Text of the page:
ERIC Number: ED330895
Record Type: RIE
Publication Date: 1989-Dec
Reference Count: N/A
Education, Training and Labor Markets: Summary and Policy Implications of Recent Research by Jacob Mincer. Conference Paper No. 13.
Vaughan, Roger J.
Economists are aware of the importance of human capital in the process of development, whereas policy makers are only now exploring its implications, pressed by demands for more jobs and higher incomes. Recent research in the dynamics of labor markets illustrates how the results can help shape education and training policy in the United States. For nearly 2 decades, the body of research stressing the importance of human capital on growth and development has grown. Economic policy debates focus on investing human capital both as a way to encourage overall economic growth and as a way to expand opportunities for the economically disadvantaged. Studies have focused on how training acquired from employers affects the work experience of employees and other work history factors as well. Although this body of research necessarily identifies general relationships, its findings help policy makers wrestling with three policy questions: What are the effects of employer-sponsored training? Do employers invest enough in employee training? and How will the accelerating pace of technological change affect the need for employer-sponsored training and for complementary investments in education? (An appendix lists data sources. A list of 32 references is provided.) (NLA)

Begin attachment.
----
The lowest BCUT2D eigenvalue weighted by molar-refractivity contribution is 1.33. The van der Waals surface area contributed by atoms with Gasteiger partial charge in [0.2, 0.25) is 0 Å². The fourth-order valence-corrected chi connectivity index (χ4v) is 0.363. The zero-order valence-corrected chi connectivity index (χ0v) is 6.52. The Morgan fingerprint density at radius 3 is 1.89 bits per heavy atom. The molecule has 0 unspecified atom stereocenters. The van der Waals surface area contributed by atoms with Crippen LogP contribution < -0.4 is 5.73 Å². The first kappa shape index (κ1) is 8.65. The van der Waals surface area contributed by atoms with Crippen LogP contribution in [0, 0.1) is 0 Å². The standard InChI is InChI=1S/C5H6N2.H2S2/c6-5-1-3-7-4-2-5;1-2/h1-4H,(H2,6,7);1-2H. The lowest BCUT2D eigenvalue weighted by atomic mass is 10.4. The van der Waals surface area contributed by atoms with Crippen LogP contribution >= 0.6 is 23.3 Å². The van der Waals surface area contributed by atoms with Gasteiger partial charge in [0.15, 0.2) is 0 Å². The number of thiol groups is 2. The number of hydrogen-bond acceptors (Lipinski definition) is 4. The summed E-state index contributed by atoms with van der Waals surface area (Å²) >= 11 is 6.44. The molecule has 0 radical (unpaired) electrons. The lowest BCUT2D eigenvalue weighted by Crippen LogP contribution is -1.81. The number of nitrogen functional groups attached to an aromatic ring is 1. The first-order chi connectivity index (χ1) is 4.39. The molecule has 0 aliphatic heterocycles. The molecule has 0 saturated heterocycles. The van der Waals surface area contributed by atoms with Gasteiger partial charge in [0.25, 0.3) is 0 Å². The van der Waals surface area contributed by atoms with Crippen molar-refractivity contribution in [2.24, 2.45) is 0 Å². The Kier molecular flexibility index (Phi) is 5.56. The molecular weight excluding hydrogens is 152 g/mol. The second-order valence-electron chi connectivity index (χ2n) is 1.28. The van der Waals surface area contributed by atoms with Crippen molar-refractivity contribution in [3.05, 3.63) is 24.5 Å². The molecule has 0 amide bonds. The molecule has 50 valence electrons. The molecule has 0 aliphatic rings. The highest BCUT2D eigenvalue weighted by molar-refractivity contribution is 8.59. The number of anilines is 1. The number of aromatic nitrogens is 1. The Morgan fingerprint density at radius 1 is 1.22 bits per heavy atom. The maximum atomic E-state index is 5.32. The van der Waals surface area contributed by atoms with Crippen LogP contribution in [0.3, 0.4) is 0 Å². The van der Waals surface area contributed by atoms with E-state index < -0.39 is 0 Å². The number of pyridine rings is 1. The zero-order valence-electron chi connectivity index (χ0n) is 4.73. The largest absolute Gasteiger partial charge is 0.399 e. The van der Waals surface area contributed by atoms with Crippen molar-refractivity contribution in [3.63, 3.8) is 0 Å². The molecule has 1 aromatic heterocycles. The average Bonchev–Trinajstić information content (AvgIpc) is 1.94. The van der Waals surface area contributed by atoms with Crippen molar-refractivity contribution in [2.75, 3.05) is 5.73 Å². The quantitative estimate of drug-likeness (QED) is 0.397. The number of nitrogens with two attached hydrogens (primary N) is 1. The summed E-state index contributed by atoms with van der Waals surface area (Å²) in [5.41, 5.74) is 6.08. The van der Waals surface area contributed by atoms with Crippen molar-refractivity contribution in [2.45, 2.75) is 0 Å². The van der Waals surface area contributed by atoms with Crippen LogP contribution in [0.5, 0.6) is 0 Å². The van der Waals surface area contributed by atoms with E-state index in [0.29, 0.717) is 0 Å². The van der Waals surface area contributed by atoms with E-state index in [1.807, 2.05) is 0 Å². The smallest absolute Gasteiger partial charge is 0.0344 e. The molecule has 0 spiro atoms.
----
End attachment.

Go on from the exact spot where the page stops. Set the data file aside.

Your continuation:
Publication Type: Information Analyses; Speeches/Meeting Papers
Education Level: N/A
Sponsor: Office of Educational Research and Improvement (ED), Washington, DC.
Authoring Institution: National Center on Education and Employment, New York, NY.
Note: Background paper for the conference, "Education and the Economy: Hard Questions, Hard Answers" (Brewster, MA, September 5-7, 1989).